1. Valaida Snow, jazz musician and entertainer, She was born in Chattanooga, Tennessee. Raised on the road in a show-business family, she learned to play cello, bass, banjo, violin, mandolin, harp, accordion, clarinet, trumpet, andsaxophone at professional levels by the time she was 15. She also sang and danced.
After focusing on the trumpet, she quickly became so famous at the instrument that she was named “Little Louis” after Louis Armstrong, who used to call her the world’s second best jazz trumpet player besides himself. She played concerts throughout the USA, Europe and China.
Her most successful period was in the 1930s when she became the toast of London and Paris. Around this time she recorded her hit song, “High Hat, Trumpet, and Rhythm.” She performed in the Ethel Waters show, “Rhapsody In Black”, in New York. In the mid-30s she made films with her husband, Ananias Berry, of the Berry Brothers dancing troupe. After playing New York’s Apollo Theater, she revisited Europe and the Far East for more shows and films.
2. Dorothy West, was a novelist and short story writer who was part of the Harlem Renaissance. She is best known for her novel The Living Is Easy, about the life of an upper-class black family.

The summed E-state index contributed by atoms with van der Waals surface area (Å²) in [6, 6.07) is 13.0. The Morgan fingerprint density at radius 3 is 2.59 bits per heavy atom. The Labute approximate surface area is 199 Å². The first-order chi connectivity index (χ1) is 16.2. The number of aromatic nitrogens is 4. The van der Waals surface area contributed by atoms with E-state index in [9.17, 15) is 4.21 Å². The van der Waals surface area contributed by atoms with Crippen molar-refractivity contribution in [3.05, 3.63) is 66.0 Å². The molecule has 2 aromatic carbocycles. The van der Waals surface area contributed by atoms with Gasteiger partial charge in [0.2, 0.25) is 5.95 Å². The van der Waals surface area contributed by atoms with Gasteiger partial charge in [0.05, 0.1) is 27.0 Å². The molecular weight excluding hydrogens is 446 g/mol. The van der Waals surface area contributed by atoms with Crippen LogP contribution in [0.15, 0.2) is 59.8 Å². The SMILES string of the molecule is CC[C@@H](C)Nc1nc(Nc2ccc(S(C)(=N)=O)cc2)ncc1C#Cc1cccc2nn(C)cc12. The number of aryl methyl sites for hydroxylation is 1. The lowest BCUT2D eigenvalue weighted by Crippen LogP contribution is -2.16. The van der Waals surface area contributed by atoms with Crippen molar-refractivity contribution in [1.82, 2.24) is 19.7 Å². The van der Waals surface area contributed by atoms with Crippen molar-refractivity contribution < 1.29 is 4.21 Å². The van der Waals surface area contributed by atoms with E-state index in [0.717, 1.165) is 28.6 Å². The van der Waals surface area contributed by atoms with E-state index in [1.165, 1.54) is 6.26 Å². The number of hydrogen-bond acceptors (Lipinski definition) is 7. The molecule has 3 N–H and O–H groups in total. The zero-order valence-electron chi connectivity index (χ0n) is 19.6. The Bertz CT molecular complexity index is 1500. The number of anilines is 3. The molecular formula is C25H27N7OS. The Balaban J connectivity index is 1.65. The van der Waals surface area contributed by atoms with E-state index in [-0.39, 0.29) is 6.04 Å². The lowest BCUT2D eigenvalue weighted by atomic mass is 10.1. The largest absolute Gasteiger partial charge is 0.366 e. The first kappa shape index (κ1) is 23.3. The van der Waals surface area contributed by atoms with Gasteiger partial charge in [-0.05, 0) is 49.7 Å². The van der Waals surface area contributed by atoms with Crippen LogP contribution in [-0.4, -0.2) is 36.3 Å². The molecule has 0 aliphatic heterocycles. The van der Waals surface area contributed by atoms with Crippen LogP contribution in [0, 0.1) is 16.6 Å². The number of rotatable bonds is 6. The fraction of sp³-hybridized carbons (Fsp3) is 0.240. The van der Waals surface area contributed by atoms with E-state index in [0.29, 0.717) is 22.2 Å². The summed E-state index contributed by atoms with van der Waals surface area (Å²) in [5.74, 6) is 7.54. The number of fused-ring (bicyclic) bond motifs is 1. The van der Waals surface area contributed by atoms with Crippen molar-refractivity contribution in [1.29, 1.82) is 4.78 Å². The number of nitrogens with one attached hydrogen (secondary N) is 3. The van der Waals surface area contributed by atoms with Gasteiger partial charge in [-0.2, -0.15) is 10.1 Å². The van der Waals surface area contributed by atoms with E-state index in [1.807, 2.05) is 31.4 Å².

3. Charlie Sifford, former professional golfer who helped to desegregate the PGA of America. Sifford was born in Charlotte, North Carolina. He began work as a caddy at the age of thirteen. Later he competed in the golf tournaments that black golfers organized for themselves as they were excluded from the PGA of America, and worked as a personal golf coach for band leader Billy Eckstine. He first attempted to qualify for a PGA Tour event at the 1952 Phoenix Open, using an invitation obtained by former World heavyweight boxing champion Joe Louis and was subjected to threats and racial abuse there and at other tournaments. In 1957 he won the Long Beach Open, which was not an official PGA Tour event, but was co-sponsored by the PGA and had some well known white players in the field. He became a member of the Tour in 1961 and went on to win two official money events. He also won the 1975 PGA Seniors’ Championship, then the leading tournament for golfers over fifty.
In 2004, Sifford became the first African American inducted into the World Golf Hall of Fame. He chose the fellow Hall of Fame member South African Gary Player to present him for induction. On June 22, 2006, he received an honorary degree from the University of St Andrews as a Doctor of Laws. He also received the 2007 Old Tom Morris Award from the Golf Course Superintendents Association of America, GCSAA’s highest honor.
4. Sammy Turner, Singer, He was signed to Big Top Records late in the 1950s, and his releases featured production from Jerry Lieber and Mike Stoller. He scored several hits on the Billboard Hot 100 in 1959 and 1960; the biggest were “Lavender-Blue”, a #3 chart record on the Billboard Hot 100, and originally a hit for Sammy Kaye in 1949, and “Always”, a #1 hit for Vincent Lopez in 1926. Later in the 1960s Turner recorded for Motown Records.
5. Jimmy Jones, singer-songwriter, who moved to New York while a teenager. According to Allmusic journalist, Steve Huey, “best known for his 1960 R&B smash, “Handy Man,” Jones sang in a smooth yet soulful falsetto modeled on the likes of Clyde McPhatter and Sam Cooke.”